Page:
Welcome to the resource topic for
**2019/105**

**Title:**

Non-Malleable Secret Sharing in the Computational Setting: Adaptive Tampering, Noisy-Leakage Resilience, and Improved Rate

**Authors:**
Antonio Faonio, Daniele Venturi

**Abstract:**

We revisit the concept of *non-malleable* secret sharing (Goyal and Kumar, STOC 2018) in the computational setting. In particular, under the assumption of one-to-one one-way functions, we exhibit a *computationally* private, *threshold* secret sharing scheme satisfying all of the following properties. -) Continuous non-malleability: No computationally-bounded adversary tampering independently with all the shares can produce mauled shares that reconstruct to a value related to the original secret. This holds even in case the adversary can tamper *continuously*, for an *unbounded* polynomial number of times, with the same target secret sharing, where the next sequence of tampering functions, as well as the subset of shares used for reconstruction, can be chosen *adaptively* based on the outcome of previous reconstructions. -) Resilience to noisy leakage: Non-malleability holds even if the adversary can additionally leak information independently from all the shares. There is no bound on the length of leaked information, as long as the overall leakage does not decrease the min-entropy of each share by too much. -) Improved rate: The information rate of our final scheme, defined as the ratio between the size of the message and the maximal size of a share, asymptotically approaches 1 when the message length goes to infinity. Previous constructions achieved information-theoretic security, sometimes even for arbitrary access structures, at the price of *at least one* of the following limitations: (i) Non-malleability only holds against one-time tampering attacks; (ii) Non-malleability holds against a bounded number of tampering attacks, but both the choice of the tampering functions and of the sets used for reconstruction is non-adaptive; (iii) Information rate asymptotically approaching zero; (iv) No security guarantee in the presence of leakage.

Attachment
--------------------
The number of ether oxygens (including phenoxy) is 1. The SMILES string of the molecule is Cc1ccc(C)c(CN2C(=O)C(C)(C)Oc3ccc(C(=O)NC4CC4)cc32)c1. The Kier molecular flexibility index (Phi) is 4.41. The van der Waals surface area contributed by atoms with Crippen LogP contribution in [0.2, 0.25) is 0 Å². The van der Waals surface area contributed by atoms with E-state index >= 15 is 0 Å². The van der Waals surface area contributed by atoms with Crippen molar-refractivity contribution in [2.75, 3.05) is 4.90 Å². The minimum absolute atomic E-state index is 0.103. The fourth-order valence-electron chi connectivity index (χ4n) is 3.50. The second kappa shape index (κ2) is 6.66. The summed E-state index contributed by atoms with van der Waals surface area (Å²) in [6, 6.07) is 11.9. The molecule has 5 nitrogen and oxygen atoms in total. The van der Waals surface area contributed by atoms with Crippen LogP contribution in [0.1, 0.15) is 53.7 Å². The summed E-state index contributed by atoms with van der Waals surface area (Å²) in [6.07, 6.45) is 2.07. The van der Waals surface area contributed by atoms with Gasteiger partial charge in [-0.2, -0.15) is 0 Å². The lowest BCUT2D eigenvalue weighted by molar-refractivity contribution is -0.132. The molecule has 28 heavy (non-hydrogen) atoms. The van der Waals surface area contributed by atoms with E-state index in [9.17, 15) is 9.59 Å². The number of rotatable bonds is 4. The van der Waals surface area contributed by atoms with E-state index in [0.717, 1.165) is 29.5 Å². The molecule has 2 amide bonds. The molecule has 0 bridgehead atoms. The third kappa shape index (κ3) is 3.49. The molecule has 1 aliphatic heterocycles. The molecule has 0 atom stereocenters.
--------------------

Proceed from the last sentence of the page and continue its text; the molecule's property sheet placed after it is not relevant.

**ePrint:**
https://eprint.iacr.org/2019/105

**Talk: **https://www.youtube.com/watch?v=PhhayTR9kwY

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